I remember some research on Holocaust survivors that showed their grandchildren somehow inherited a significantly changed metabolism, I can’t find a link to it. Mitochondrial DNA operates independently to human DNA, and the mitochondria are our primary metabolic engines. Not outside the realms of possibility that we have a mechanism to adjust rapidly to environmental shifts such as the availability of food. Feasts and famine are common features of history.

john r walker
john r walker(@annesanders)
9 years ago

Since their discovery in the 1960s, the class of misfolded proteins known as prions has posed a fundamental challenge to the foundation of molecular biology: the idea that heritable information flows from DNA and RNA to protein, but never from protein to any other molecule. Contrary to this rule, prions are able to transmit information from one molecule to another through the transmission of their misfolded shape, with devastating consequences in diseases such as mad cow disease and Creutzfeldt-Jakob disease. The broader implications of this unusual transmission mechanism, however, are not well understood.

Among these implications, research on yeast prions has suggested that beyond their well-known role in diseases, some prions may confer survival advantages by helping organisms respond to environmental stress.

The idea is that in environmental stress situations prions increase the rate of mutations and thus increase the chance of producing some new yeast cells that are not as stressed as their parents .

john r walker
john r walker(@annesanders)
9 years ago
Reply to  Nicholas Gruen

Prions have been a puzzle for a long time. They are ‘inert’ strings of protein they are not DNA RNA … , They make the simplest virus look like a large project, yet they seem to be able to re-produce replicas of themselves. and have tha ability to ‘infect’ hosts.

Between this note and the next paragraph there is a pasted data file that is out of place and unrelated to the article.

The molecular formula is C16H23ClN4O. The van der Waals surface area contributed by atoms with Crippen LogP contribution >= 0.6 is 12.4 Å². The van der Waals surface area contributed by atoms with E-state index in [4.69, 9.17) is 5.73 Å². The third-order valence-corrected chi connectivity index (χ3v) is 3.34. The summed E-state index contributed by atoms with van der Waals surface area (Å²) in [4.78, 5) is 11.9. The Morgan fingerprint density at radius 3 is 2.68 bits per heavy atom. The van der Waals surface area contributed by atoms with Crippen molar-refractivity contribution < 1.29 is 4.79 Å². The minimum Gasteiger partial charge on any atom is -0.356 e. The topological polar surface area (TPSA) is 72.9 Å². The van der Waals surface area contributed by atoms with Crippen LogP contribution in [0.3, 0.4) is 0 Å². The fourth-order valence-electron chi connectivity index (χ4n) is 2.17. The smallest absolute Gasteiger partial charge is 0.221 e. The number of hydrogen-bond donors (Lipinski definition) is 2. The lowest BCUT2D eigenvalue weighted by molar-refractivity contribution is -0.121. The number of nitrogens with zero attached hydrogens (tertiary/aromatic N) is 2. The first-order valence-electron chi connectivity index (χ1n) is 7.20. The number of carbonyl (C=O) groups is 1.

The thought is that the prions that produce mad cow disease are sort of harmful mutations of prions that normally serve some useful (or harmless) purpose.

Did you get my email? Godel Escher Bach Chapter XVI Self-Rep and Self-Ref is a pretty good intro into the complexity of the intertwined braid of genotype/phenotype

john r walker
john r walker(@annesanders)
9 years ago
Reply to  john r walker

“mad cow disease was Creutzfeldt-Jakob disease.” I don’t think so , as best as I know mad cow came from scrapie a similar disease of sheep .
Mad cow started when the processing of dead livestock into cattle feed supplements was changed , from memory ,temperatures were dropped to about 200C and less acid was used . Understandably nobody realised that this was not sufficient to destroy a prion!

Sancho
Sancho
9 years ago
Reply to  john r walker

Prions are nucleants. Like other proteins, they’re twisted into a complex shape, but when they meet normal proteins, they cause them to take the same shape as the prion.

Because the shape of proteins act like the cut of a key in metabolic processes, the now-prion-shaped proteins no longer function as they should.